Difference between revisions of "Last wordism"

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Some argue that '''last wordism''' is often a characteristic of "less intellectually robust presentations."<ref>http://www.cslewisinstitute.org/pages/resources/books/reviews/CaseforChrist.pdf</ref>
 
Some argue that '''last wordism''' is often a characteristic of "less intellectually robust presentations."<ref>http://www.cslewisinstitute.org/pages/resources/books/reviews/CaseforChrist.pdf</ref>
  
'''Last wordism''' reflects a lack of restraint, a characteristic of wrongdoing or [[sin]].  The ultimate in '''last wordism''' was men choosing to [[Crucifixion|crucify]] [[Jesus]],  to which God responded with the [[resurrection of Jesus Christ|Resurrection of Jesus Christ]].
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'''Last wordism''' reflects a lack of restraint, a characteristic of wrongdoing or [[sin]].  The ultimate in '''last wordism''' was men choosing to [[Crucifixion|crucify]] [[Jesus]],  to which God responded with the [[Resurrection of Jesus Christ|resurrection of Jesus Christ]].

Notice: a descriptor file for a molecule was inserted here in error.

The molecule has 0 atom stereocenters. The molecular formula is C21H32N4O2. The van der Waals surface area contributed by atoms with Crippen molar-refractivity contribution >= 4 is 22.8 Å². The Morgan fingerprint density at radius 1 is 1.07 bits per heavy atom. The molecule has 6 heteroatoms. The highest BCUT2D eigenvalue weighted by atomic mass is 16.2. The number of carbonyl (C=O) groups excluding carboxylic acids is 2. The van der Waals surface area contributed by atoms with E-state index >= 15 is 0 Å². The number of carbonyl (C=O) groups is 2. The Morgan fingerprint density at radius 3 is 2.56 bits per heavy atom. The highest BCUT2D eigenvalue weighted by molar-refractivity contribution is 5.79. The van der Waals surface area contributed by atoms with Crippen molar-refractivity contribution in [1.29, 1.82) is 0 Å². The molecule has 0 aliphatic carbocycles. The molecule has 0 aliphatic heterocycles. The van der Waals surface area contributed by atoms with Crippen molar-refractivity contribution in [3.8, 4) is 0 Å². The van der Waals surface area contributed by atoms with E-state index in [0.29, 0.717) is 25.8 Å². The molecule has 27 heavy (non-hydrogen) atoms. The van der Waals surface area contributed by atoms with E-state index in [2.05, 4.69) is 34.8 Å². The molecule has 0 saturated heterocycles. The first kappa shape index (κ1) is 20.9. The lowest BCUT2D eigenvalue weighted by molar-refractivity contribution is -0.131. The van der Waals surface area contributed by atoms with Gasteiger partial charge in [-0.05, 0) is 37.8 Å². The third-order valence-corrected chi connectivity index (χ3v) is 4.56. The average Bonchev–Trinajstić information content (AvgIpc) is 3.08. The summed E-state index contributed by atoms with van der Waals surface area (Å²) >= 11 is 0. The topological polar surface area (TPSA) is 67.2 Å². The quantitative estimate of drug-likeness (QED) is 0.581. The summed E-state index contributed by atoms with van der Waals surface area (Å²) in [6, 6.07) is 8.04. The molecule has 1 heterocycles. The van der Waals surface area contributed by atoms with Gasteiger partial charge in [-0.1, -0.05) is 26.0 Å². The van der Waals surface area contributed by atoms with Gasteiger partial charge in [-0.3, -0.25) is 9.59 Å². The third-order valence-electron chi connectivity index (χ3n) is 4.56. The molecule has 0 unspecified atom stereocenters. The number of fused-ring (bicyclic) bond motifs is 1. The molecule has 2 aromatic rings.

== References ==
 
== References ==

Revision as of 11:16, 15 May 2008

Last wordism is the belief that victory can be obtained in a debate or discussion by having the "last word." Some argue that last wordism is often a characteristic of "less intellectually robust presentations."[1]

Last wordism reflects a lack of restraint, a characteristic of wrongdoing or sin. The ultimate in last wordism was men choosing to crucify Jesus, to which God responded with the resurrection of Jesus Christ.

References

  1. http://www.cslewisinstitute.org/pages/resources/books/reviews/CaseforChrist.pdf